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Sunday, July 19 • 8:00pm - 9:00pm
P60: Cholinergic modulation can produce rapid task-related plasticity in the auditory cortex

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Jordan Chambers, Shihab Shamma, Anthony Burkitt, David Grayden, Diego Elgueda, Jonathan Fritz

Neurons in the primary auditory cortex (A1) display rapid task-related plasticity, which is believed to enhance the ability to selectively attend to one stream of sound in complex acoustic scenes. Previous studies have suggested that cholinergic projections from Nucleus Basalis to A1 modulate auditory cortical responses and may be a key component of rapid task related plasticity. However, the underlying molecular, cellular and network mechanisms of cholinergic modulation of cortical processing remain unclear.

A previously published model of A1 receptive fields [1] that can reproduce task-related plasticity was used to investigate mechanisms of cholinergic modulation in A1. The previous model comprised a cochlea model and integrate- and-fire model neurons to represent networks in A1. Action potentials from individual model neurons were used to calculate the receptive field using reverse correlation, which allowed direct comparison to experimental data. To allow an investigation into different mechanisms of cholinergic modulation at A1, this previous model was extended by: (1) adding integrate-and-fire neurons to represent neurons projecting from Nucleus Basalis to A1; (2) adding inhibitory interneurons in A1; (3) including internal calcium dynamics in the integrate-and-fire models; and (4) including calcium-dependent potassium conductance in the integrate-and-fire models. Since cholinergic modulation has several potential sites of action in A1, the current model was used to investigate acetylcholine acting through both muscarinic and nicotinic acetylcholine receptors (mAChR and nAChR, respectively) located presynaptically or postsynaptically.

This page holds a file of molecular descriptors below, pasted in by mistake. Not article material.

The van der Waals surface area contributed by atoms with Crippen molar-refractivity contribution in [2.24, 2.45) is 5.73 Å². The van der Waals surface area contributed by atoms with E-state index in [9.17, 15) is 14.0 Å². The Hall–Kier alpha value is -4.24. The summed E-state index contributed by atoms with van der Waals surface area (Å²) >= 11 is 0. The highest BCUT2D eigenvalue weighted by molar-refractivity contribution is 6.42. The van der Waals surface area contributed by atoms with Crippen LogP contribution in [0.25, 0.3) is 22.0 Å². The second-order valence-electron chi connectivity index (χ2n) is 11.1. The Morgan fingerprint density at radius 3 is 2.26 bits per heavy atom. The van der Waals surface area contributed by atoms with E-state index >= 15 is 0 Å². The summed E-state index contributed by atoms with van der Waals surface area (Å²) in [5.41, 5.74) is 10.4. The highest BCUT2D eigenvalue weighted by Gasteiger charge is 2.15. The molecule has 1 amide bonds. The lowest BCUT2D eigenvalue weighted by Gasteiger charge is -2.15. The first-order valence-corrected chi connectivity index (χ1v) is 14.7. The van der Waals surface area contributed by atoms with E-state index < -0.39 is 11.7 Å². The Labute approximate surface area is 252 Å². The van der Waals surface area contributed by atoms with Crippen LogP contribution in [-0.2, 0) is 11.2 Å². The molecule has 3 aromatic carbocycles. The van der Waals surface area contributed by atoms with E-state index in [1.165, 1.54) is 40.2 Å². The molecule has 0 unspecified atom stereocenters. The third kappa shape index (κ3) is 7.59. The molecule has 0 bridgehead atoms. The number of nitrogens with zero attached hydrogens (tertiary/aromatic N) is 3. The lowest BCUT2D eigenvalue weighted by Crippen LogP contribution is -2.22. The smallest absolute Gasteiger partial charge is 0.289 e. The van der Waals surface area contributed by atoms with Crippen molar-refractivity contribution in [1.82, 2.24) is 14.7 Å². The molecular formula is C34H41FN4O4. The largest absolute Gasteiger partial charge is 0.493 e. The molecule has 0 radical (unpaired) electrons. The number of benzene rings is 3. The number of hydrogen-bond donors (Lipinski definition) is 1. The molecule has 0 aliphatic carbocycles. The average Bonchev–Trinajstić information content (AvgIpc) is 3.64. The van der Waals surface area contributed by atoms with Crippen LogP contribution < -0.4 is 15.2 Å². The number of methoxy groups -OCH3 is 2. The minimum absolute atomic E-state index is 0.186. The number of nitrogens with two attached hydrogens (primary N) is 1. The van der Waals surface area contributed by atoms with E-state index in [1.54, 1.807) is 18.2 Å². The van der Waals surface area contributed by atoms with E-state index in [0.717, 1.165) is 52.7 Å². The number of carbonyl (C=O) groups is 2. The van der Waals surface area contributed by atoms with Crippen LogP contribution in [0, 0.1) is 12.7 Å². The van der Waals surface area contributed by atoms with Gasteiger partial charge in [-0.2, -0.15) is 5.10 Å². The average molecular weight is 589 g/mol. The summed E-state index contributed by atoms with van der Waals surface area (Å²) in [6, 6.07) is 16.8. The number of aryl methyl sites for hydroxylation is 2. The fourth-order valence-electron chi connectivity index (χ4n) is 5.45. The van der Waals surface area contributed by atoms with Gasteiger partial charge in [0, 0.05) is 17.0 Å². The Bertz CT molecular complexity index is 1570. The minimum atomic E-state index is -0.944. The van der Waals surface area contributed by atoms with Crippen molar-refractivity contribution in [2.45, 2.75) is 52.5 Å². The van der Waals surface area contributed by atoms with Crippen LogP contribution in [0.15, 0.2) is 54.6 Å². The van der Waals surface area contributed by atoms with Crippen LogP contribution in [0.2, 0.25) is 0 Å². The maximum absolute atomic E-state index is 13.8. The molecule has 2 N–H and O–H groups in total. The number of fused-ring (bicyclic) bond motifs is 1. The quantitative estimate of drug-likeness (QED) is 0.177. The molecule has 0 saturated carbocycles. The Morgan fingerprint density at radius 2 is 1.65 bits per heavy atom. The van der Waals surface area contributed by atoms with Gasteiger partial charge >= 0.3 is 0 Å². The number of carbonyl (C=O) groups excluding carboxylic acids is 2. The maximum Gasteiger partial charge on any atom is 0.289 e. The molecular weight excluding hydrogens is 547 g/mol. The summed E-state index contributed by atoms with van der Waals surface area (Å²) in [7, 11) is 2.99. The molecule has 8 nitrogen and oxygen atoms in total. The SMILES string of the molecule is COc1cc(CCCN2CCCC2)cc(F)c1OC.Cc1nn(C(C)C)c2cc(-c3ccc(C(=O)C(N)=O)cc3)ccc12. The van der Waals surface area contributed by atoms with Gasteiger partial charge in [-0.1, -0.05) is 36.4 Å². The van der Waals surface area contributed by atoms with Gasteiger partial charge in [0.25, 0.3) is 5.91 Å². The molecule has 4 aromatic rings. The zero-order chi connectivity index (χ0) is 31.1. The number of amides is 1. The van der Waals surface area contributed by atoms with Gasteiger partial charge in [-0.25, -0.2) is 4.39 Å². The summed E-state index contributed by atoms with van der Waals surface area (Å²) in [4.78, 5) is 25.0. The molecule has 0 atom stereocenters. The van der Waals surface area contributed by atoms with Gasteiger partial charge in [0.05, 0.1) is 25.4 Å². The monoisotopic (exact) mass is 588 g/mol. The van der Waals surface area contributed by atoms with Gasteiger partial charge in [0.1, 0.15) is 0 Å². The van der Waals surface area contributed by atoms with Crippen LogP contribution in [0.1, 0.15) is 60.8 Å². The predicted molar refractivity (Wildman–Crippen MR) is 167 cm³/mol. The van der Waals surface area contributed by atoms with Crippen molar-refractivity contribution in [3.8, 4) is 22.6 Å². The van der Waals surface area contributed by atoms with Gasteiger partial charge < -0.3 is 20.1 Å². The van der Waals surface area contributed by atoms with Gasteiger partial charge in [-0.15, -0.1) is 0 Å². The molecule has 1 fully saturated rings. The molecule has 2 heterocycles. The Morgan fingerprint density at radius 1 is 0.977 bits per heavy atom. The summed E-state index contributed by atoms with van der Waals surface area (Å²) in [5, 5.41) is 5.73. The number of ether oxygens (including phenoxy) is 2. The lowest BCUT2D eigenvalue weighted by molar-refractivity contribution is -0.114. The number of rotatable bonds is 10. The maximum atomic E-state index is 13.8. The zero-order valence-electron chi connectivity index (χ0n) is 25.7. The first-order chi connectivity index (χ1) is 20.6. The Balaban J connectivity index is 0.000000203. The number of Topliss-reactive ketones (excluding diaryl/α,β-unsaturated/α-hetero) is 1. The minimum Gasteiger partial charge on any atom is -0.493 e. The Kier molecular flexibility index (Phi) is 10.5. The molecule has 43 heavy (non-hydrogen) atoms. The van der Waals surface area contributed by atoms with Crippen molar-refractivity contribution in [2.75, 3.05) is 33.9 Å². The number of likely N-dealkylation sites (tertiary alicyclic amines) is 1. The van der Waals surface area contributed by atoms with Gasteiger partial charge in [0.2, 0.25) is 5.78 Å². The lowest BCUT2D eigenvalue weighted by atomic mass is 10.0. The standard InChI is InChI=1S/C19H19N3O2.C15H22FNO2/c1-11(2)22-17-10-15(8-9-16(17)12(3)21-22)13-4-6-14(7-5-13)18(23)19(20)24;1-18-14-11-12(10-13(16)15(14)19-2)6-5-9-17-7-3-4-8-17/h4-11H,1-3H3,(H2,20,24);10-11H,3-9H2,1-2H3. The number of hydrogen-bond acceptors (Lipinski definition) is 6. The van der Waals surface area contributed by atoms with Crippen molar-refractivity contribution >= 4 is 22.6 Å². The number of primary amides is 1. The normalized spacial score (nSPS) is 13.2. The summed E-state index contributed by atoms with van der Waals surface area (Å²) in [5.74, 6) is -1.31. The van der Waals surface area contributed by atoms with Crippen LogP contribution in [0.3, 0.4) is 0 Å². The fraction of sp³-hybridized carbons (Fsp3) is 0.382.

Four possible mechanisms of cholinergic modulation on A1 receptive fields were investigated. Previous research indicates cholinergic modulation should be able to suppress an inhibitory region and enhance an excitatory region in the receptive fields [2]. Our model indicates it is unlikely that any one of these four mechanisms could produce these opposite changes to both excitatory and inhibitory regions. However, multiple mechanisms occurring simultaneously could produce the expected changes to the receptive fields in this model. We demonstrate that combining either presynaptic nAChR with presynaptic mAChR or presynaptic nAChR with postsynaptic nAChR is capable of producing changes to A1 receptive fields observed during rapid task-related plasticity.

This model tested four mechanisms by which cholinergic modulation may induce rapid task-related plasticity in A1. Cholinergic modulation could reproduce experimentally observed changes to A1 receptive fields when it was implemented using a combination of mechanisms. Two different combinations of cholinergic modulation were found to produce the expected changes in A1 receptive fields. Since the model predicts that these two different combinations of cholinergic modulation would have differential effects on the rate of neuronal firing, it will be possible to run experimental tests to distinguish between the two theoretic possibilities.


[1] Chambers JD, Elgueda D, Fritz JB, Shamma SA, Burkitt AN, Grayden DB: **Computational neural modeling of Auditory Cortical Receptive Fields**. _Front Comput Neurosci_ 2019, 13:28. Epub 2019/06/11.

[2] Fritz J, Shamma S, Elhilali M, Klein D: **Rapid task-related plasticity of spectrotemporal receptive fields in primary auditory cortex**. _Nat Neuroscience_ 2003, 6(11):1216-23.


Jordan David Chambers

Department of Biomedical Engineering, University of Melbourne

Sunday July 19, 2020 8:00pm - 9:00pm CEST
Slot 05